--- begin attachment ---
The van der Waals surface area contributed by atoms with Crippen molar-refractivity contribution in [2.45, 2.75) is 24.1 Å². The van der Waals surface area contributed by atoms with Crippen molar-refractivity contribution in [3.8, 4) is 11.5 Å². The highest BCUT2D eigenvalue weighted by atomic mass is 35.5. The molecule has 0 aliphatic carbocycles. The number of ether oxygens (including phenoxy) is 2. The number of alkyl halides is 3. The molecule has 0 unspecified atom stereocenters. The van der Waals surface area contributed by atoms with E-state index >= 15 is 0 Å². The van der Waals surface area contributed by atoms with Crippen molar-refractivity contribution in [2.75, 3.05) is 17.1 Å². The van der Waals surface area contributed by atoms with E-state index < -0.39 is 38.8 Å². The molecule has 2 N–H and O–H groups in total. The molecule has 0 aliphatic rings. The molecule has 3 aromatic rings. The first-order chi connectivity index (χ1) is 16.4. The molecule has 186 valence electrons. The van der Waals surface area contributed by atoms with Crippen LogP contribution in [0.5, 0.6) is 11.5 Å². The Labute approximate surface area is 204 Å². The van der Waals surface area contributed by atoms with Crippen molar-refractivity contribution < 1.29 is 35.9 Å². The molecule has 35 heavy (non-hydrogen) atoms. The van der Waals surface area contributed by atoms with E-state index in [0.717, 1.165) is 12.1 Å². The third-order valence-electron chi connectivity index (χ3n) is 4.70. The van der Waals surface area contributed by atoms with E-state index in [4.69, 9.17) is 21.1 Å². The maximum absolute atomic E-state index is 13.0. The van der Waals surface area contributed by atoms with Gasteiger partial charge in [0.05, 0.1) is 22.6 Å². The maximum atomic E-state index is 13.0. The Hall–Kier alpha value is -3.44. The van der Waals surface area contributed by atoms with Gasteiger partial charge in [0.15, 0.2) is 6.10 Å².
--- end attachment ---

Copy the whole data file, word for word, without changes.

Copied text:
The van der Waals surface area contributed by atoms with Crippen molar-refractivity contribution in [2.45, 2.75) is 24.1 Å². The van der Waals surface area contributed by atoms with Crippen molar-refractivity contribution in [3.8, 4) is 11.5 Å². The highest BCUT2D eigenvalue weighted by atomic mass is 35.5. The molecule has 0 aliphatic carbocycles. The number of ether oxygens (including phenoxy) is 2. The number of alkyl halides is 3. The molecule has 0 unspecified atom stereocenters. The van der Waals surface area contributed by atoms with E-state index >= 15 is 0 Å². The van der Waals surface area contributed by atoms with Crippen molar-refractivity contribution in [2.75, 3.05) is 17.1 Å². The van der Waals surface area contributed by atoms with E-state index < -0.39 is 38.8 Å². The molecule has 2 N–H and O–H groups in total. The molecule has 0 aliphatic rings. The molecule has 3 aromatic rings. The first-order chi connectivity index (χ1) is 16.4. The molecule has 186 valence electrons. The van der Waals surface area contributed by atoms with Crippen LogP contribution in [0.5, 0.6) is 11.5 Å². The Labute approximate surface area is 204 Å². The van der Waals surface area contributed by atoms with Crippen molar-refractivity contribution < 1.29 is 35.9 Å². The molecule has 35 heavy (non-hydrogen) atoms. The van der Waals surface area contributed by atoms with E-state index in [0.717, 1.165) is 12.1 Å². The third-order valence-electron chi connectivity index (χ3n) is 4.70. The van der Waals surface area contributed by atoms with E-state index in [4.69, 9.17) is 21.1 Å². The maximum absolute atomic E-state index is 13.0. The van der Waals surface area contributed by atoms with Gasteiger partial charge in [0.05, 0.1) is 22.6 Å². The maximum atomic E-state index is 13.0. The Hall–Kier alpha value is -3.44. The van der Waals surface area contributed by atoms with Gasteiger partial charge in [0.15, 0.2) is 6.10 Å².